Understanding Elohim teaches us about the nature of God and where our lives are headed. Elohim refers to a plural family unit in the process of expanding.
Among all the Christian doctrines, the nature of the Holy Spirit is among the most difficult to understand, and one that is commonly misconstrued.
The true understanding of Elohim dismantles the entire trinity argument. God is reproducing Himself; we are being prepared to become a part of Elohim.
What is God's nature? Is God one Being? Two? Three? Bible students have long searched for the answers to these questions. The truth is both simple and profound.
The name of God plays an important role in our beliefs, but some people associated with the church of God have made it the central focus of their religion.
John Ritenbaugh, reflecting on an incident which occurred recently in Maryland, declares that the quality of life in America has precipitously declined since his boyhood. The meteoric rise of immorality and crime in this country has made it dangerous, leading people to select charismatic, but tyrannical leaders to lead them into …
Theologians, misapplying grammatical gender and personification, falsely deduce a phantom third person, propped up by a spurious insertion (I John 5:7-8).
The Hebrew Scriptures reveal the existence of the Father. Deuteronomy 6:4 refers to God as one, signifying unity of purpose and identical character.
Jesus Christ and God the Father are one in spirit and purpose, purposing to draw us toward that same kind of unity that currently exists between them.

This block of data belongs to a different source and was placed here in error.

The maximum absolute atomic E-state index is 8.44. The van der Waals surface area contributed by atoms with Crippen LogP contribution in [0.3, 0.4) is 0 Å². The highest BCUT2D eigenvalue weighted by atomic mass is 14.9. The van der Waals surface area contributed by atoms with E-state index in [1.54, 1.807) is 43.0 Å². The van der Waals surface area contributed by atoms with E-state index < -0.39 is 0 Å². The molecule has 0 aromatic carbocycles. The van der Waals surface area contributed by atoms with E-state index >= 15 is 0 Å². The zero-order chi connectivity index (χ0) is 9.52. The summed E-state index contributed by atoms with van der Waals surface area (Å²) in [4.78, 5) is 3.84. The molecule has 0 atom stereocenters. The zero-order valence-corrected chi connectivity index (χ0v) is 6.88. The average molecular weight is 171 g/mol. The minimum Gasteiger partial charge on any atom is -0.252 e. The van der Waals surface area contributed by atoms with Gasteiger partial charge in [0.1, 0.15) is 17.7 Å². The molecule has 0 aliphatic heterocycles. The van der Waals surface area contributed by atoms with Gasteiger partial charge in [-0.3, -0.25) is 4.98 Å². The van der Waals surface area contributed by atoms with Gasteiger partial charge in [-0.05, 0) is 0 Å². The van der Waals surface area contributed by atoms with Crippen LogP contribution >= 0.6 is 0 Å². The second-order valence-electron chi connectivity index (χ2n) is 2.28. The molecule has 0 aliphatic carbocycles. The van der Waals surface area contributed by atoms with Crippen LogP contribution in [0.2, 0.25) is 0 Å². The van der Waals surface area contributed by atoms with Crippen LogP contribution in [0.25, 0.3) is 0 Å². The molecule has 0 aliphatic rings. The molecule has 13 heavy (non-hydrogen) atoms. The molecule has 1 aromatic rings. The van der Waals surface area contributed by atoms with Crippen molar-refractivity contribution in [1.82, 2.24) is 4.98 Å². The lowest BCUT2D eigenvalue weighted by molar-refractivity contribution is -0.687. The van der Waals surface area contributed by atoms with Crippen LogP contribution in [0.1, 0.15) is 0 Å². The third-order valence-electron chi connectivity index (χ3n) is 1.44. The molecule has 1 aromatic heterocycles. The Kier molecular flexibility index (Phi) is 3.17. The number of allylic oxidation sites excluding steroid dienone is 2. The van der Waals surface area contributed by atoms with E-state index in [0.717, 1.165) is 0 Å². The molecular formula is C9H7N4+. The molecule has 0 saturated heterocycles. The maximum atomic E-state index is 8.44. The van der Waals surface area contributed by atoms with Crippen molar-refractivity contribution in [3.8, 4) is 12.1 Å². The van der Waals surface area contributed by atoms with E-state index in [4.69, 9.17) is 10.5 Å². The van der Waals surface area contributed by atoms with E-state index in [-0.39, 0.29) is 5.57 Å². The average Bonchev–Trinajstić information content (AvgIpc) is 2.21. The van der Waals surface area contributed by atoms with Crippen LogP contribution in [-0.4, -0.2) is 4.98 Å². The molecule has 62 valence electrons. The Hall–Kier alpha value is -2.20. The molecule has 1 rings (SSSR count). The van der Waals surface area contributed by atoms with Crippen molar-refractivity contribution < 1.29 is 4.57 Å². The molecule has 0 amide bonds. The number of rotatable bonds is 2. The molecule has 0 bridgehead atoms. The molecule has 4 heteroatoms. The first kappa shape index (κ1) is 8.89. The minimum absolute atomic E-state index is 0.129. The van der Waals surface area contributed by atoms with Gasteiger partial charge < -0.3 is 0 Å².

God gives His specific purpose statement less than one-tenth of one percent of the way into the Bible: 'Let us make man in Our image, according to Our likeness.'
Jesus reveals that the Father has always had supreme authority, and that He and His Father are absolutely at one in purpose. We must conform to their image.
The Father and the Son are two separate personalities, with the Father having pre-eminence. The Bible contains no evidence of a third person in the God family.
Psalm 80 shows that the Shepherd of Israel sat between the Cherubim in the Holy of Holies, showing that Jesus Christ is the God who interacted with Israel.
We don't need to be experts in Hebrew or use Hebrew names to call on the name of the Lord, nor is Hebrew sacred. Pure language comes from an undefiled heart.
John Ritenbaugh observes that without our special calling and the gift of God's Holy Spirit, we would be about as clueless as to the purpose of our life as Solomon was throughout Ecclesiastes. Understanding is totally different from knowledge. Some people with ample knowledge are incredibly stupid when discerning the plan of …
Do we have to refer to the members of the God Family as Yahweh, Jehovah, or other Hebrew names in order to be saved? Is this God's intent, or superstition?
The Father is the source of everything and the Son is the channel through which He carries out His purpose. Jesus declared that the Father is superior to Him.
The name of God is important—so important that He included its proper use in His Ten Commandments. However, His emphasis is on His character, not a pronunciation.
As we saw in Part One, Hebrews 5:7-10 describes a facet of Christ's suffering: "... who, in the days of His flesh, when He had offered up prayers and supplications ..."
A culture that is far from God has a debased language, but the real problem with the Jews of Isaiah's day was that they were going astray in their hearts.
John Ritenbaugh, reiterating that the nephilim were not the offspring of angels cohabiting with humans, suggests that these "giants" were most likely the descendants of Seth, apostates from the true religion, who decided not to follow God. They were labeled sons of God because, as magistrates and judges, they allegedly …